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Posted: March 8, 2014

Fickle feelingsThose boys hurt my feelings” pouted my little three year old granddaughter.  As we walked I held her hand and consoled her. But I must confess that inwardly I was shocked that a three year old child had the insight to express how she felt. But then again, she is female and very much in touch with her inner self.

But we have to understand that our feelings are fickle. They betray us because emotions don’t have intellect. They don’t think clearly, hardly ever steer us in the right direction and often they distort the truth.  If we try to recount an emotional incidence that happened in the past, the story has great possibility to be distorted. Why…because our emotions can be stronger than the truth. As a speaker I often make this statement because I know it to be true: “My audience may not remember what I said, but they will always know how I made them feel.”

 Think about how our feelings change when we are tired, stressed out at work, in a broken relationship, when someone has hurt us or even when we’ve had too much chocolate or other hormone enhancing intake.  I am sure we can all think of times when our feelings led us in the wrong direction…to the fridge; immoral relationship, blurting regretful words,

 So fact is we all want to be happy and feel good all the time. How does this play out in a marriage?

1.         Recognize that feelings are not always truth. Sometimes they are a good barometer and indicators that are not to be dismissed. But they do have to be checked out wisely.

2.         Don’t make decisions when you are tired. Fatigue makes cowards out of us and we are ripe for saying the wrongs words when we are vulnerable and our wise resources are depleted.

3.         Don’t let the feelings of our past pain distort the present situation.  In other words, don’t let your feelings about the bad way your mother or father treated affect the relationship with your husband and children.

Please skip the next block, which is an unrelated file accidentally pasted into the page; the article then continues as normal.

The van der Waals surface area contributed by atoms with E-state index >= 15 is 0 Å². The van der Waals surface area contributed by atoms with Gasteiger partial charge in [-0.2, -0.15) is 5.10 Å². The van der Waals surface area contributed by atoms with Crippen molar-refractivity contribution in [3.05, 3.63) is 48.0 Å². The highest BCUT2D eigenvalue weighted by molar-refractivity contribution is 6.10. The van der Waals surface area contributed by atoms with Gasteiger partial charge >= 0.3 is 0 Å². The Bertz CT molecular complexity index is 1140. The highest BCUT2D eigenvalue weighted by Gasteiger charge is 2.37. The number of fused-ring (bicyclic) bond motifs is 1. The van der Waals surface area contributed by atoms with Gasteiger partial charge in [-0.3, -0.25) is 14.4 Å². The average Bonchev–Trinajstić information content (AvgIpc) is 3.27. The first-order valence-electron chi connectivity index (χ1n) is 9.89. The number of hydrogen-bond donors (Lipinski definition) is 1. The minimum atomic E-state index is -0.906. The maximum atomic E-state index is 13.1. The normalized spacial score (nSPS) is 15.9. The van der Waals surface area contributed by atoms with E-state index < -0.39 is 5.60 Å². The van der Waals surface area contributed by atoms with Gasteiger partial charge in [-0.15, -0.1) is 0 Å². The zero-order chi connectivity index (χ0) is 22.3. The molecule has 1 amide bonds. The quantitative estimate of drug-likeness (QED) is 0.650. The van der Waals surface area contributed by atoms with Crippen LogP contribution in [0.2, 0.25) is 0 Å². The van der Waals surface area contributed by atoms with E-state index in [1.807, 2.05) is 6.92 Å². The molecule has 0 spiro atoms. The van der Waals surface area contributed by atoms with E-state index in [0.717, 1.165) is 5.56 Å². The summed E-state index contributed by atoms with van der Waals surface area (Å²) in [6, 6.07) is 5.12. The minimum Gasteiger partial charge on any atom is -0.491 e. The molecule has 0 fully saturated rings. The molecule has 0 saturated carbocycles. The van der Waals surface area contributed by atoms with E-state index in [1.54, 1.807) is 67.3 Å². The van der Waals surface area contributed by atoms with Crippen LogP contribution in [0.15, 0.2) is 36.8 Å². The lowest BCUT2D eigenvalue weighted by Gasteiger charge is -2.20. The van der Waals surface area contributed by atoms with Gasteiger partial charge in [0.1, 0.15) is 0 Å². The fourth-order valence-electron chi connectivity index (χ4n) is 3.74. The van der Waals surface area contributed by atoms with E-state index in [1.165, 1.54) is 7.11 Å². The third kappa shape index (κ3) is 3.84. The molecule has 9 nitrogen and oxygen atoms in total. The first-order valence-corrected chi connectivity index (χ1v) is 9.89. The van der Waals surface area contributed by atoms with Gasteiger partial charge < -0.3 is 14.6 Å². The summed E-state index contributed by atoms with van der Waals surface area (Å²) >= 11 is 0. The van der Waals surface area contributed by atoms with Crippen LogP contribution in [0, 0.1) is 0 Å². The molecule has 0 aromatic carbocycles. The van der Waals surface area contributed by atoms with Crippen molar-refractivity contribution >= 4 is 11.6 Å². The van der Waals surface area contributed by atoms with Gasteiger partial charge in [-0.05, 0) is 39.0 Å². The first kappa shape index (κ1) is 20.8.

4.         There are some days we won’t “feel nice.” Don’t give in to that feeling it will jeopardize your marriage.  The Bible says in James 1:8….that someone who follows his feelings “is a double-minded man, unstable in all he does.”

5.         God designed us to feel pleasure.  But we must find the kind of pleasure that is good for our soul and will enhance our lives and the lives of people in our area of influence.  The word “feeling” is mentioned in the bible only 4 times, with none in the New Testament. Here is one verse:  “Like the blind we grope along the wall, feeling our way like people without eyes. At midday we stumble as if it were twilight; among the strong, we are like the dead” (Isaiah 59:20 NIV).

I believe this verse states it quite well.  When we go with only our feelings we are like people without eyes, stumbling around.

6.         If you “feel” you have fallen out of love that is probably not the truth. You have probably stopped “liking” the other person but the love is still there. Love needs to be nurtured, and truth needs to come back into why you “loved” each other when you got married.

7.         Don’t get mad at your husband if he is trying to bring logic into an emotionally wrought conversation.

8.         Try not to feel hurt every time someone says something you don’t like.  It’s not always about your or me.

We love our feelings, but let’s learn not to trust them completely. I am a woman with deep, passionate feelings and many times I have to clasp my hand over my mouth and keep it shut until my fickle feelings pass. This has saved me a lot of unnecessary pain in my workplace, family but most importantly…my darling husband. Let’s learn to work on this.


Posted in: Commitment, Communication, companionship, Finding Truth, Freedom, Friendship, Good Marriage, Harmony, Intimacy, love, Making Wise Choices, Overcoming Struggles, Pleasure, power of words, Tension

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